End of competitive corporate tax era will create level playing field

Countries collect substantial part of their earnings from corporate tax. Reduced earnings mean the government gets to spend less on education, health, drinking water, women development etc

The most important thing is that neither consumers nor the government benefits from reducing taxes on corporates; this only increases the post-tax profits of the companies and increases the wealth of the already wealthy company owners. Pic: Pixabay

In June 2021, G7 finance ministers, agreed in principle, as a part of global tax reforms, to move towards minimum uniform rate of corporate income tax; and make it mandatory for multinational corporations to pay taxes in countries where they operate and not just where they have their headquarters. After G7’s proposal, the G20 has already taken up this issue and the preparations have already started towards the new global tax regime. It’s notable that this proposal was first mooted by the USA. It is expected that if these proposals get through and take form of agreement, it would give a big boost to tax revenue across nations, including India.

Competitive corporate tax rates

A few years ago, the then Finance Minister of India, Arun Jaitley, announced in the Union Budget that the tax rate on companies which do not avail of exemptions will be only 25 per cent instead of prevailing rate of 30 per cent. Significantly, to encourage investment, the governments in the past had made provisions for huge tax rebates. So even though the corporate tax was 30 per cent, the effective rate of corporate tax was not more than 22-23 per cent. In such a situation, even after reducing the tax to 25 per cent, there was no loss to exchequer. This step was considered important because in such a situation, India has come out of the list of high tax countries. This step was considered to be a progressive one, as the same would help attract more corporates into the country and encourage inflow of Foreign Direct Investment (FDI).

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The next Finance Minister, Nirmala Sitharaman, announced in her budget speech that old companies, which do not avail tax exemptions, will have to pay corporate tax of only 22 per cent and new companies will have to pay tax at the rate of 15 per cent only. (Note that these tax rates attract 10 per cent surcharge and 4 per cent health and education cess). Looking at the global perspective, there has been a perception about India that corporate tax rate is very high here, which impact investment. This may be true to some extent, because the tax rate was lower in other countries that compete with India in attracting investments.

Its notable that the rate of corporate tax is 17 per cent in Singapore, 25 per cent in South Korea, 20 per cent in Vietnam, 21 per cent in the US and although it is 25 per cent in China, the Communist regime there charges only 15 per cent tax on hi-tech industries. That is, the reduction in the rate of corporate tax in India was justified because the corporate tax in other countries was much lower when compared with India. By reducing this rate, India became one of the lowest corporate tax countries in the world. In fact, the process of reducing corporate tax rates has been going on globally for some time due to the competition to attract foreign investors.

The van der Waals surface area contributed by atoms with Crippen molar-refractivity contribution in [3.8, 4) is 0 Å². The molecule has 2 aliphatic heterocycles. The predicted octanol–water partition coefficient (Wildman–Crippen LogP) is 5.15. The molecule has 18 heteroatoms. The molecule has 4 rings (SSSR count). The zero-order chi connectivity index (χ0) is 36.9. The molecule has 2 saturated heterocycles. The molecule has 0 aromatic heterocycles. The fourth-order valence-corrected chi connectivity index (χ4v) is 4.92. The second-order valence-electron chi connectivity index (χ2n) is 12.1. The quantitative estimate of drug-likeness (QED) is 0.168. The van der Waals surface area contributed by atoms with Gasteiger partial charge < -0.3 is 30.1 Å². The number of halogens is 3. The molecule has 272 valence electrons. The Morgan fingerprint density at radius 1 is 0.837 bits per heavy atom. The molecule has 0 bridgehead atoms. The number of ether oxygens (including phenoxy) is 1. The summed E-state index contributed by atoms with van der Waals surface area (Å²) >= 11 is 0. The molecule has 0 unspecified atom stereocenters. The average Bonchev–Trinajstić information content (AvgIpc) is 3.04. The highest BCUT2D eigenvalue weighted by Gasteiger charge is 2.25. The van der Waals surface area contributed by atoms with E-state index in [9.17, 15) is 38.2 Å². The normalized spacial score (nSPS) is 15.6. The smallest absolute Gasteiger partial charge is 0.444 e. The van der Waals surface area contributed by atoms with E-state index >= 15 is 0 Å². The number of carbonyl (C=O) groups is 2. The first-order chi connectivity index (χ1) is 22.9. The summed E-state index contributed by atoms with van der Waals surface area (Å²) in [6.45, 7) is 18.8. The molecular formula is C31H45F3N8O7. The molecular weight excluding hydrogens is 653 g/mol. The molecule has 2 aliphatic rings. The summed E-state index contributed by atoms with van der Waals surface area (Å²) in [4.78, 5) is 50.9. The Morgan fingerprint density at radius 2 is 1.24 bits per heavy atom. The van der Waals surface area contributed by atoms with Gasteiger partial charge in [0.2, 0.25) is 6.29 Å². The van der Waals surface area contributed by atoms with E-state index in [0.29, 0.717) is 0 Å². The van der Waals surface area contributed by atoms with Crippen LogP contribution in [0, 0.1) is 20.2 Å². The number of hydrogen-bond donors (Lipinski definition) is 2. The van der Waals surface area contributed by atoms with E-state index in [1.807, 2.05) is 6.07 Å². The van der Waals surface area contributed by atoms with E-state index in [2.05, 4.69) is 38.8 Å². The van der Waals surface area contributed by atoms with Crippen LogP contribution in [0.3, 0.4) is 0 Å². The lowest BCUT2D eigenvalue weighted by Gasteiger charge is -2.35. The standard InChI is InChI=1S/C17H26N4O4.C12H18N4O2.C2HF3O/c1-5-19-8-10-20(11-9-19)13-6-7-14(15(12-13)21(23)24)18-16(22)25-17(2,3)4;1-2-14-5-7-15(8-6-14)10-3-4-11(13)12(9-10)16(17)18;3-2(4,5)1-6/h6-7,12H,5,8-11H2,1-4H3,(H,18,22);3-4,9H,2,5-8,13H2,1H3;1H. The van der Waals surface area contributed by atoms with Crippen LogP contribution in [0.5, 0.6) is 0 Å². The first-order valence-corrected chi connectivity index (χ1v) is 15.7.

In fact, countries like America did not lag behind in this race and the then US President Donald Trump reduced the rate of corporate tax to 21 per cent. The general feeling is that countries with lower corporate tax will attract more investors. But this step of the countries actually turned out to be counter-productive, because almost all major countries reduced the rate of corporate tax. It is worth noting that corporate tax constitutes a major part of the total revenue of the government. In such a situation, if there is less than expected increase in investment due to lower corporate tax, then naturally the government revenues will get hit. The governments today have to spend a lot on social services and infrastructure.

The effect of this reduction in corporate tax rate is that the corporates’ post-tax profits have increased significantly, albeit at the cost of government’s revenue. It is worth noting that in India, the corporate tax constitutes about 25 per cent of the total tax revenue of the Union government. This means that when instead of 25 per cent, corporate tax in the past, now the rate has been reduced to 22 per cent, it will reduce the potential income from corporate tax by at least 12 per cent.

Governments need money to meet their social obligations

Significantly, as of today, only a small part of government expenditure is available for social services including education, health, drinking water, women development, Scheduled Caste and Scheduled Tribe development. In the previous budgets it was only 9 to 10 per cent of the total government expenditure. Similarly, the country also needs to spend heavily on infrastructure for faster growth and people’s welfare. But in the absence of resources, the government is unable to spend more on infrastructure even if it wants to. If the revenues are impacted, then how can we expect the governments to increase spending on these items?